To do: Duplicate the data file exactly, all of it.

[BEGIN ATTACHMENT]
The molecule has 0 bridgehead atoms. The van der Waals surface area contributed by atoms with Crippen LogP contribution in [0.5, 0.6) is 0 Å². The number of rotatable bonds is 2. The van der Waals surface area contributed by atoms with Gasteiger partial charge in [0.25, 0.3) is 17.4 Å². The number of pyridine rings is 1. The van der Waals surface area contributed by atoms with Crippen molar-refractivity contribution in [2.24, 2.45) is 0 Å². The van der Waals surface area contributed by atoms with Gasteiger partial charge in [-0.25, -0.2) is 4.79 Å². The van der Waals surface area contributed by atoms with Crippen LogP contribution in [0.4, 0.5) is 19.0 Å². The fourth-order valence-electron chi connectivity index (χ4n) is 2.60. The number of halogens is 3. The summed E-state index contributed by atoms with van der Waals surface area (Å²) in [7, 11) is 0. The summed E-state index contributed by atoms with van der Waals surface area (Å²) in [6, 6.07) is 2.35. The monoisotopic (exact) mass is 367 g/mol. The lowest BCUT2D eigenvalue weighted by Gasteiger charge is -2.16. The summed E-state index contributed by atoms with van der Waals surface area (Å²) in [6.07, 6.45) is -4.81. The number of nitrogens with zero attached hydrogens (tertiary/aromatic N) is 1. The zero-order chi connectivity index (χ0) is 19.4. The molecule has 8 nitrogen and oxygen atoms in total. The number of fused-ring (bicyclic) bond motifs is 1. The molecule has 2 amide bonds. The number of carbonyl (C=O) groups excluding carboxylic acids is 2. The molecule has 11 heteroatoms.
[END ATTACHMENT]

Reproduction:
The molecule has 0 bridgehead atoms. The van der Waals surface area contributed by atoms with Crippen LogP contribution in [0.5, 0.6) is 0 Å². The number of rotatable bonds is 2. The van der Waals surface area contributed by atoms with Gasteiger partial charge in [0.25, 0.3) is 17.4 Å². The number of pyridine rings is 1. The van der Waals surface area contributed by atoms with Crippen molar-refractivity contribution in [2.24, 2.45) is 0 Å². The van der Waals surface area contributed by atoms with Gasteiger partial charge in [-0.25, -0.2) is 4.79 Å². The van der Waals surface area contributed by atoms with Crippen LogP contribution in [0.4, 0.5) is 19.0 Å². The fourth-order valence-electron chi connectivity index (χ4n) is 2.60. The number of halogens is 3. The summed E-state index contributed by atoms with van der Waals surface area (Å²) in [7, 11) is 0. The summed E-state index contributed by atoms with van der Waals surface area (Å²) in [6, 6.07) is 2.35. The monoisotopic (exact) mass is 367 g/mol. The lowest BCUT2D eigenvalue weighted by Gasteiger charge is -2.16. The summed E-state index contributed by atoms with van der Waals surface area (Å²) in [6.07, 6.45) is -4.81. The number of nitrogens with zero attached hydrogens (tertiary/aromatic N) is 1. The zero-order chi connectivity index (χ0) is 19.4. The molecule has 8 nitrogen and oxygen atoms in total. The number of fused-ring (bicyclic) bond motifs is 1. The molecule has 2 amide bonds. The number of carbonyl (C=O) groups excluding carboxylic acids is 2. The molecule has 11 heteroatoms.